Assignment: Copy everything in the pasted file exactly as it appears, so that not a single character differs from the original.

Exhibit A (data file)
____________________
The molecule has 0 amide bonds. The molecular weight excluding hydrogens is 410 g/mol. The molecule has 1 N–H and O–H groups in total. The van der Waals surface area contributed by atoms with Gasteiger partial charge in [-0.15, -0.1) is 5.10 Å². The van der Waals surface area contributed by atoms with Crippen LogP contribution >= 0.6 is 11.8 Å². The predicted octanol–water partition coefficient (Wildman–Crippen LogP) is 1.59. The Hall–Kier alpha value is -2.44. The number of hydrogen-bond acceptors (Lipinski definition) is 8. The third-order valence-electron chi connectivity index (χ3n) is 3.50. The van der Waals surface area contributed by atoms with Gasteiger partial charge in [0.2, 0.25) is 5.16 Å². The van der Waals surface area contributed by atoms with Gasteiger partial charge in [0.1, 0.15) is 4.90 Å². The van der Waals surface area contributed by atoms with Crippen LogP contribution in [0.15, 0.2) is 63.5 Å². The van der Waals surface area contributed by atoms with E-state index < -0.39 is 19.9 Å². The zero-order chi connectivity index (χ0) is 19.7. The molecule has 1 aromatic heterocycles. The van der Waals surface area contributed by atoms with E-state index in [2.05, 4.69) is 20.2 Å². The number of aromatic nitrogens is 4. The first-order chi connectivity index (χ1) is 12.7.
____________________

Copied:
The molecule has 0 amide bonds. The molecular weight excluding hydrogens is 410 g/mol. The molecule has 1 N–H and O–H groups in total. The van der Waals surface area contributed by atoms with Gasteiger partial charge in [-0.15, -0.1) is 5.10 Å². The van der Waals surface area contributed by atoms with Crippen LogP contribution >= 0.6 is 11.8 Å². The predicted octanol–water partition coefficient (Wildman–Crippen LogP) is 1.59. The Hall–Kier alpha value is -2.44. The number of hydrogen-bond acceptors (Lipinski definition) is 8. The third-order valence-electron chi connectivity index (χ3n) is 3.50. The van der Waals surface area contributed by atoms with Gasteiger partial charge in [0.2, 0.25) is 5.16 Å². The van der Waals surface area contributed by atoms with Gasteiger partial charge in [0.1, 0.15) is 4.90 Å². The van der Waals surface area contributed by atoms with Crippen LogP contribution in [0.15, 0.2) is 63.5 Å². The van der Waals surface area contributed by atoms with E-state index < -0.39 is 19.9 Å². The zero-order chi connectivity index (χ0) is 19.7. The molecule has 1 aromatic heterocycles. The van der Waals surface area contributed by atoms with E-state index in [2.05, 4.69) is 20.2 Å². The number of aromatic nitrogens is 4. The first-order chi connectivity index (χ1) is 12.7.